On your TV start with the most accurate picture mode (usually warm2 color temperature in movie, or expert, or 'creator' mode.), and deactivate most image post processing (this can be done later as well).
Also, in SDR rec709 you can calibrate powerline 2.2. or 2.4 gamma, or BT1886 gamma. When learning, usually start with 2.2 (TV has to be set to 2.2 gamma as well (usually)). Thats sRGB web standard.
(Bright room, web content.)
SDR brightness target for white is 80-120 nits (usually 100 (80 mostly for web content (sRGB standard), or if 100 is too bright for you subjectively), 120 nits in a very bright room. HCFR will suggest 120 nits as a target by default - but the orient itself alongside your measured brightness (luminance) level of your actual white point (100 IRE). What you set it to (usually using the contrast and LCD backlight settings) is up to you. If in doubt choose 100 (nits).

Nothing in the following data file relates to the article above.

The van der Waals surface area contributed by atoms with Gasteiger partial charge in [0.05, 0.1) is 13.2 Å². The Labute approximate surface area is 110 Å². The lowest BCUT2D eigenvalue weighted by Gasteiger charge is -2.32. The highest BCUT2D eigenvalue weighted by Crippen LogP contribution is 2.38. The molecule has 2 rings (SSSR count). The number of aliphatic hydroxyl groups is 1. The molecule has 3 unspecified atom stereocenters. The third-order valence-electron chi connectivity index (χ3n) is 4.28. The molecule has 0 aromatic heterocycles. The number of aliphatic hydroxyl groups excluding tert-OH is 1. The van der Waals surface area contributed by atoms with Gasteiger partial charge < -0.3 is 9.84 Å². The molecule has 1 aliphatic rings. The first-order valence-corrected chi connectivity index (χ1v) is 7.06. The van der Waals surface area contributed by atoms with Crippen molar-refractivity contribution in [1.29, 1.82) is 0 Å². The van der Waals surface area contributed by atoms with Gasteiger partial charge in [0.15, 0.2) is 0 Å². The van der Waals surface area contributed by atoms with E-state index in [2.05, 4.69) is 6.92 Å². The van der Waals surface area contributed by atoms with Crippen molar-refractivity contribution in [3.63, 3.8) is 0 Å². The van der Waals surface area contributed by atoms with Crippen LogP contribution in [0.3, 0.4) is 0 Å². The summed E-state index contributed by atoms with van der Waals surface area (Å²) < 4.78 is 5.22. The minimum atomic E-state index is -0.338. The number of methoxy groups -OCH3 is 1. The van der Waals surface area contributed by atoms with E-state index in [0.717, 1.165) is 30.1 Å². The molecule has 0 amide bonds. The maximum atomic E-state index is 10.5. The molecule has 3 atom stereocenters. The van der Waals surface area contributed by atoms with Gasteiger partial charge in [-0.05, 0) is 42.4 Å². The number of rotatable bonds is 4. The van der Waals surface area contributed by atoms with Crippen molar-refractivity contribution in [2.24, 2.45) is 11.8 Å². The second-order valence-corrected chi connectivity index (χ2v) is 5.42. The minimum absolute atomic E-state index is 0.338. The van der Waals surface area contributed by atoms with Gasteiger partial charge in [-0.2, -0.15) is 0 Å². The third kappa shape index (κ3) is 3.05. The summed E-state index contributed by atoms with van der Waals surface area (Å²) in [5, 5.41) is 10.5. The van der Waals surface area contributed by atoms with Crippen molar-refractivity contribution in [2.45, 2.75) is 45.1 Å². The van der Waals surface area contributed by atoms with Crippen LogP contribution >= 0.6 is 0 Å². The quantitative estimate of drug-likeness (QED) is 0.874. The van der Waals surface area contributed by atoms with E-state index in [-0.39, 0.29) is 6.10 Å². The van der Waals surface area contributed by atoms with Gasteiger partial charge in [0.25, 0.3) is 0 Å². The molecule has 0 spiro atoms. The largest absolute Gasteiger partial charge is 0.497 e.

Powerline 2.4 would be "the movie standard", except for when it wasn't and 2.2 was (postprocessing studios agreed on that midway through the Bluray era.
) (Dark room viewing).
BT.1886 is supposed to be 'near 2.4, but with some black compensation, if your TVs black level is not great'. It "emulates CRT" behavior. That said, on devices with a very bright black level its a flawed standard, as it will do WAY too much black compensation and overbrighten an image. So start with 2.2 and 2.4, and then maybe also look into doing a BT1886 calibration.
(You manipulate gamma using 20 point greyscale controls on your TV as well (using the luminance part of the control) - if needed (f.e. if your TV doesnt have a BT1886 gamma preset).
If your black level is 'abolute black' (indefinite contrast), BT1886 == powerline 2.4 - so in that case there is no difference between the two.
And thats all you should know to get going. .)